Will God conceal from the wicked that which serves for their salvation?

No; but while they are running after the pleasures of this life, as St. Gregory says, they see not the misfortunes treading in their footsteps, and as consideration of the future makes them uncomfortable in the midst of their worldly pleasures, they remove the terrible thought far from them, and thus run with eyes blindfolded in the midst of their pleasure into eternal flames. Not God, but they themselves hide the knowledge of all that is for their peace, and thus they perish.

ASPIRATION. I beseech Thee, O Lord, who didst weep over the city of Jerusalem, because it knew not the time of its visitation, to enlighten my heart, that I may know and profit by the season of grace.

THE DESTRUCTION OF THE CITY AND TEMPLE OF JERUSALEM

Has our divine Savior’s prophecy concerning, the city of Jerusalem been fulfilled?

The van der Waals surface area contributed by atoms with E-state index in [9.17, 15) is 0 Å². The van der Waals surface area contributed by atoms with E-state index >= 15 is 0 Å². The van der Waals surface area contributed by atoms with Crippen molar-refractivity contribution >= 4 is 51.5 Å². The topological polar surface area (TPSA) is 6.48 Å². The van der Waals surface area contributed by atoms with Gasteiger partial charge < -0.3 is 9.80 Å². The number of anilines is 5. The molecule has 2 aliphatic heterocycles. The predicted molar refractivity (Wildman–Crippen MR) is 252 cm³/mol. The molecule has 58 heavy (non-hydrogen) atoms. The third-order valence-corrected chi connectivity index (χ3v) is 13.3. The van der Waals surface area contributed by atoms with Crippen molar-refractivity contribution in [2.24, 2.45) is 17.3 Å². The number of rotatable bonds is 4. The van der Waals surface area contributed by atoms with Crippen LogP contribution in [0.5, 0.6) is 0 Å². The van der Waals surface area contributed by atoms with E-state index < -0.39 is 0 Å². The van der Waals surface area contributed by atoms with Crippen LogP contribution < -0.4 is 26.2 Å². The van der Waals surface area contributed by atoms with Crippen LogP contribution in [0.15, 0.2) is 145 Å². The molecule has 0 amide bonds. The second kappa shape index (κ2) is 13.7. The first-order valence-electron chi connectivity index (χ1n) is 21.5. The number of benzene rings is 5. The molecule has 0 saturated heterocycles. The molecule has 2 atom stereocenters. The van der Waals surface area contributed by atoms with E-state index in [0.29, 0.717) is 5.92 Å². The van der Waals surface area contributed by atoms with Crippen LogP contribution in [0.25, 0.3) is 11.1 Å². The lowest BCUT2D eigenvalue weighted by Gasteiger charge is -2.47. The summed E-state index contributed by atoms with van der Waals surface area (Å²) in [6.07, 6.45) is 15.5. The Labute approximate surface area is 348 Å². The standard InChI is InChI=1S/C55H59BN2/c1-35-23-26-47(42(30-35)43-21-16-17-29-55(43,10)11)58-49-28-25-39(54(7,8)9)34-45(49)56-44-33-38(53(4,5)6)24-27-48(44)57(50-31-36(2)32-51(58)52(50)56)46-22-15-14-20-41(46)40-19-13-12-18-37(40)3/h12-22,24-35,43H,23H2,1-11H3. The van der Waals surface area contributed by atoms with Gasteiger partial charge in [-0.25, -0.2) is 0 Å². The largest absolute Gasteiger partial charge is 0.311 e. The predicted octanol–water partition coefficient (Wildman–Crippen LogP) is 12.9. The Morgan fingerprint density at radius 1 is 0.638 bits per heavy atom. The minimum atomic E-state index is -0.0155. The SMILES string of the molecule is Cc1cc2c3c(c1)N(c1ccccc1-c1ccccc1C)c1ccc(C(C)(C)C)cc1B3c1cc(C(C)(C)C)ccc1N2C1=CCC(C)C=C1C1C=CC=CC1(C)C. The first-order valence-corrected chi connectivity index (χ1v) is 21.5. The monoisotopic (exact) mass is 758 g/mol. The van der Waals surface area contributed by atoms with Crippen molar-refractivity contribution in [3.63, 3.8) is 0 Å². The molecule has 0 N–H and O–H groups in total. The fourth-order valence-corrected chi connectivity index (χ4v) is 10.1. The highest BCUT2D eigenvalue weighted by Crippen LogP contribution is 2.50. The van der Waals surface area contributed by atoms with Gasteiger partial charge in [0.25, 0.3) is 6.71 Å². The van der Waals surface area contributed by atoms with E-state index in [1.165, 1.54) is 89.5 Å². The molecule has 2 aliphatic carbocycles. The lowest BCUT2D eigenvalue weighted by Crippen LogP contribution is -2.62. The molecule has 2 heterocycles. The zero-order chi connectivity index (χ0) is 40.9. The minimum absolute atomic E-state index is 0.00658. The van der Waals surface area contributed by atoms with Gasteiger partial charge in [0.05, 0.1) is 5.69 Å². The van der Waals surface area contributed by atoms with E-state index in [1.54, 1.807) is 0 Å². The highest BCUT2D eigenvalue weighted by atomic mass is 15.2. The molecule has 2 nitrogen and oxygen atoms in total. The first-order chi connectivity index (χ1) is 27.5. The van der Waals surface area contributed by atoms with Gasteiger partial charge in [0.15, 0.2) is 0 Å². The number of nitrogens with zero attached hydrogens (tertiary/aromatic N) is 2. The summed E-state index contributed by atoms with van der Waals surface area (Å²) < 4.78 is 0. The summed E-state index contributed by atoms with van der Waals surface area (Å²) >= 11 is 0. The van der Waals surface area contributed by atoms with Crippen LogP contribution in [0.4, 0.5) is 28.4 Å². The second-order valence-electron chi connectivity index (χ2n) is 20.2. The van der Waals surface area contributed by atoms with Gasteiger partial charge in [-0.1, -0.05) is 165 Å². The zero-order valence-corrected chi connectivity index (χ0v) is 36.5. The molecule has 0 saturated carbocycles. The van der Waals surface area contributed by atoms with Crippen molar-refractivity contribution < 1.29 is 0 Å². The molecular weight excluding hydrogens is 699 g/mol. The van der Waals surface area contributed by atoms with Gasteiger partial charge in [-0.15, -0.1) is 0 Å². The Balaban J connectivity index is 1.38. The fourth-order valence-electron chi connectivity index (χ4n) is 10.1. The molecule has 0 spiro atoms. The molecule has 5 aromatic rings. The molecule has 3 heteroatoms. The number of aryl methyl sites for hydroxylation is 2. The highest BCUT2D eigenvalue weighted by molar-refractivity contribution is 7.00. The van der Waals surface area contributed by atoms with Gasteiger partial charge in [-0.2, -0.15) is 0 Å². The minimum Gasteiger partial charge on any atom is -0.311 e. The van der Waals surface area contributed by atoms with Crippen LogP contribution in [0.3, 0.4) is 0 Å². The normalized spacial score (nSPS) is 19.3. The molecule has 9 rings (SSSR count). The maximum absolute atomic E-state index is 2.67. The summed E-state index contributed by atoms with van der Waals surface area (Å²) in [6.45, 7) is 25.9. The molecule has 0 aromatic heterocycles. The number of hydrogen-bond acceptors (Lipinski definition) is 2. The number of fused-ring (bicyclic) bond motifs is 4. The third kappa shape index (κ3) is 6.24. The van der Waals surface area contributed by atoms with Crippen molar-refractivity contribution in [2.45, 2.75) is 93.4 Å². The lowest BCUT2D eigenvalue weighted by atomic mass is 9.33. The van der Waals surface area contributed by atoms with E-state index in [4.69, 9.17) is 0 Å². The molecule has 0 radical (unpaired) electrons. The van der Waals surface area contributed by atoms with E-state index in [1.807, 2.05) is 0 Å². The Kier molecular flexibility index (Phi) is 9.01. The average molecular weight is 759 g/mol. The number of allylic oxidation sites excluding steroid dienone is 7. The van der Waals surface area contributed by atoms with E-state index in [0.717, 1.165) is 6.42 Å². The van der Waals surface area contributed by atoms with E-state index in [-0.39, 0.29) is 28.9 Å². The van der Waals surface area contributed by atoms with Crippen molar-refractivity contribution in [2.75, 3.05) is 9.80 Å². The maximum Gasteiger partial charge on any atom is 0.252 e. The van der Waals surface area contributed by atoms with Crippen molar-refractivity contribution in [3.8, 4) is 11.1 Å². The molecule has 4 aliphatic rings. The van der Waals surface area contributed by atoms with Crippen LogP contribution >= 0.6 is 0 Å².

Yes, and in the most terrible manner. The Jews, oppressed by the Romans their cruel masters, revolted, killed many of their enemies, and drove them out of Jerusalem. Knowing well that this would not be permitted to pass unavenged, the Jews armed themselves for a desperate resistance. The Emperor Nero sent a powerful army under the command of Vespasian against the city of Jerusalem, which first captured the smaller fortresses of Judea, and then laid siege to the city. The want and misery of the inhabitants had already reached the highest pitch; for within the city ambitious men had caused conflicts; factions had been formed, daily fighting each other, and reddening the streets with blood, while the angry Romans stormed outside. Then a short time of respite was granted to the unfortunate Jews. The Emperor Nero was murdered at Rome in the year of our Lord 68; his successor Galba soon died, and the soldiers placed their beloved commander Vespasian upon the imperial throne. He then left Jerusalem with his army, but in the year he sent his son Titus with a new army to Judea, with orders to capture the city at any price, and to punish its inhabitants.